Nicou’s ‘I’ is one that has less in common with the ‘I’ of more mainstream women’s writing, and more with that of the ‘I’ of Hélène Cixous where the focus of the self is in stream of consciousness reflection and exploration rather than that of laying out a simplistic join-the-dots narrative. In a Los Angeles Review of Books essay of 2015, Benjamin Crockett notes that ‘Cixous offers a way of writing that will allow women to “transform their history, to seize the occasion to speak.” She declares, “[n]early the entire history of writing is confounded with the history of reason […] it has been one with the phallocentric tradition.”’
The underlying reasoning that fuels the narrative of Genesis 0, that Elizabeth will have a straightforward abortion by pill, is thwarted, and against this complication, plunges her into more internality to the point where she exists almost solely inside herself; alongside the thing, divinity and motherhood co-existing with destruction. It is hard to envision the core demographic (as publishers imagine them) of books such as Three Women or My Year of Rest and Relaxation being able to grasp Genesis 0—though of course one hopes that is not the case. Without flashily displaying its intellect, it is a book that is nevertheless steeped in thought, the kind that refracts the myriad of states one goes through—sometimes at the same time—in such a situation: anxiety, humour, despair. Its graphic moments and looping, wild streams of consciousness are not there for the sake of shock and derangement. Instead, they are a long consideration of the connection between women’s bodies, minds, and the internal conversations that spring from them, waiting to emerge into the greater world.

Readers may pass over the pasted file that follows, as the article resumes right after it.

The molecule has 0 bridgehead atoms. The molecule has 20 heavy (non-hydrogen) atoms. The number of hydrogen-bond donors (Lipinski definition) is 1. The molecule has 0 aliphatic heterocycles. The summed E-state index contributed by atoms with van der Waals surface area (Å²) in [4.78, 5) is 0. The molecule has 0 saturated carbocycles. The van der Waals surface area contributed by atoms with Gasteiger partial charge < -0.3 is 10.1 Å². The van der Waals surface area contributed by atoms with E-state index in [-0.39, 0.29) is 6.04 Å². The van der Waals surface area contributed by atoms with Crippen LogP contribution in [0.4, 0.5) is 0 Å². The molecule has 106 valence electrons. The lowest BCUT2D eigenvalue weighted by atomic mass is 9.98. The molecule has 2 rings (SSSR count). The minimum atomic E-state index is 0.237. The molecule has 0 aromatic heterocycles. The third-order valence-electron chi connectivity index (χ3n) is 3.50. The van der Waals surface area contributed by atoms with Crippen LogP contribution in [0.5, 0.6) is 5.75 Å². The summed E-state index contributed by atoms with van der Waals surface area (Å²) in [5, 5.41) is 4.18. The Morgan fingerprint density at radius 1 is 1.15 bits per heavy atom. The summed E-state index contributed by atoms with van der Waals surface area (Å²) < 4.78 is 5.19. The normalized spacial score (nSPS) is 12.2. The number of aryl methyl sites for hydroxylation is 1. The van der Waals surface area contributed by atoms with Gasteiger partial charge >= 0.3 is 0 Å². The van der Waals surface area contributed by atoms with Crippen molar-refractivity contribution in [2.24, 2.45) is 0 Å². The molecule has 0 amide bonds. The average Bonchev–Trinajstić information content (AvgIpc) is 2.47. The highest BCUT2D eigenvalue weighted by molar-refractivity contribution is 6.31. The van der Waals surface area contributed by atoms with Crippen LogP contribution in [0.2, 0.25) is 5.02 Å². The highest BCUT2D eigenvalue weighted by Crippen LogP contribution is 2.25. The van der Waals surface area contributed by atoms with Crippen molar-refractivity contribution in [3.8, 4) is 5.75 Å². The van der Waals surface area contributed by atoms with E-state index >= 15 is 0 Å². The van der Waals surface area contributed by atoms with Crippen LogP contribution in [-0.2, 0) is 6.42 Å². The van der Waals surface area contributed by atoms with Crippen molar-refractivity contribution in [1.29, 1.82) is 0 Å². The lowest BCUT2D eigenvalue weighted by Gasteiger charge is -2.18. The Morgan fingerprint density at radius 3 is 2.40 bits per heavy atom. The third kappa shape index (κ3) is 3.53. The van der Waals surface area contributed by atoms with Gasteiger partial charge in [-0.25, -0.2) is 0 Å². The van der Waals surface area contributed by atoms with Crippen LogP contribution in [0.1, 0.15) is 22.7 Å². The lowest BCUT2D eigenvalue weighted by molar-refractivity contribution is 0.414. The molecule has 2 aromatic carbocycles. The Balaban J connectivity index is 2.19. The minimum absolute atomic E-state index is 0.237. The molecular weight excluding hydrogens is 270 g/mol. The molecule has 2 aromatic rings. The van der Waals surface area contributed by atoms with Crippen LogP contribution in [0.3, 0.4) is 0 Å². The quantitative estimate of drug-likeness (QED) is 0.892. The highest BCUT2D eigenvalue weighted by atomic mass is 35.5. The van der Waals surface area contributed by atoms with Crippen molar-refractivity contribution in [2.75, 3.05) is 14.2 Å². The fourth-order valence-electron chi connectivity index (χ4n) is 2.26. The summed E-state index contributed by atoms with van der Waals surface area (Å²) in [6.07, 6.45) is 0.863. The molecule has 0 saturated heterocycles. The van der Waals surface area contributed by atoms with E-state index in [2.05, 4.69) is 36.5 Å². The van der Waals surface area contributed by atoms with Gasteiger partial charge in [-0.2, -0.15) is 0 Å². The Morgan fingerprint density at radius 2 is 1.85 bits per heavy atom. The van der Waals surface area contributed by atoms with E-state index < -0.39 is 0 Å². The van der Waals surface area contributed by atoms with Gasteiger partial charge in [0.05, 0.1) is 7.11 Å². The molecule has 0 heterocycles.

Tomoé Hill's work has appeared in such publications as Socrates on the Beach, The London Magazine, Vol. 1 Brooklyn, 3:AM Magazine, Music & Literature, Numéro Cinq, and Lapsus Lima, as well as the anthologies We'll Never Have Paris (Repeater Books), Azimuth (Sonic Art Research Unit at Oxford Brookes University), and Trauma: Essays on Art and Mental Health (Dodo Ink).